Commentary: Presidential Candidates Miss the Mark on Police Brutality Against Black Americans

In the thickness of this month’s series of police involved shootings, Hillary Clinton and Donald Trump took the stage for the first Presidential Debate on Monday, September 26th. The vice presidential candidates had what will be their only debate on Tuesday October 4th, and the next Presidential Debate will take place October 9th.

When NBC moderator Lester Holt asked Trump about what he would do to heal tensions between black communities and police, Trump simply replied, “We need law and order.”

Clinton offered vague plans for mending the relationship between law enforcement and Black Americans.

What stood out most to me were the post-debate comments made by NBC reporter Tom Brokaw. Brokaw described what he believed was an objective critique of both candidates and threw around a debasing phrase that so often makes its way into the conversation on police brutality:“[Clinton] was not critical at all of black-on-black crime.”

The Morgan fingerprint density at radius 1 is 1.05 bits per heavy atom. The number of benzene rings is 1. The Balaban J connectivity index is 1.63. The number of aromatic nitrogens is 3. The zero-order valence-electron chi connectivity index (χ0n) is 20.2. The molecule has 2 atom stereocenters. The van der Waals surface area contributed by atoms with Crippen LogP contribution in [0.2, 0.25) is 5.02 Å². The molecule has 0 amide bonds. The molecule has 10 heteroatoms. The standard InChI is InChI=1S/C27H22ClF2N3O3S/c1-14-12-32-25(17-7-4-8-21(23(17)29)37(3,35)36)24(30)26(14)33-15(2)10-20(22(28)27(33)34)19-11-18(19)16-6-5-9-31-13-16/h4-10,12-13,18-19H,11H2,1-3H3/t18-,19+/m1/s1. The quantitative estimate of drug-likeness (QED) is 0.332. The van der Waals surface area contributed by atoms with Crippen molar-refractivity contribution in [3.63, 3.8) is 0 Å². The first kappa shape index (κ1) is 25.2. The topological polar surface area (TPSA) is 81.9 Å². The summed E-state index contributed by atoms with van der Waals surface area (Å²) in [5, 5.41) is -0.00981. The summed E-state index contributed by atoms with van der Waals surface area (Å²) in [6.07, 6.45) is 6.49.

Brokaw said that “there are a lot of people who are very troubled by Black-on-Black crime”. I can’t count how many times I’ve heard claims that crushing “Black-on-Black crime” is a solution to a systematic attack on the Black community.

Hefty statistics show that 93% of Black people murdered are killed at the hands other Black people. At the same time, 84% of white people murdered are murdered by white people. Violent death is therefore most common at the hands people from the victims’ own communities, Black or white. The reality is that intraracial violence is not only found in the Black community, and it is not the cause or solution to police brutality.

Citing Black-on-Black crime during talk about police brutality ignores the main point: Police are charged with protecting and serving all American communities. Instead of considering ways to rehabilitate communities that were built on the premise of overpopulation, alienation, and abandonment, we throw the responsibility for fair treatment by police onto the group of people who have become products of the system.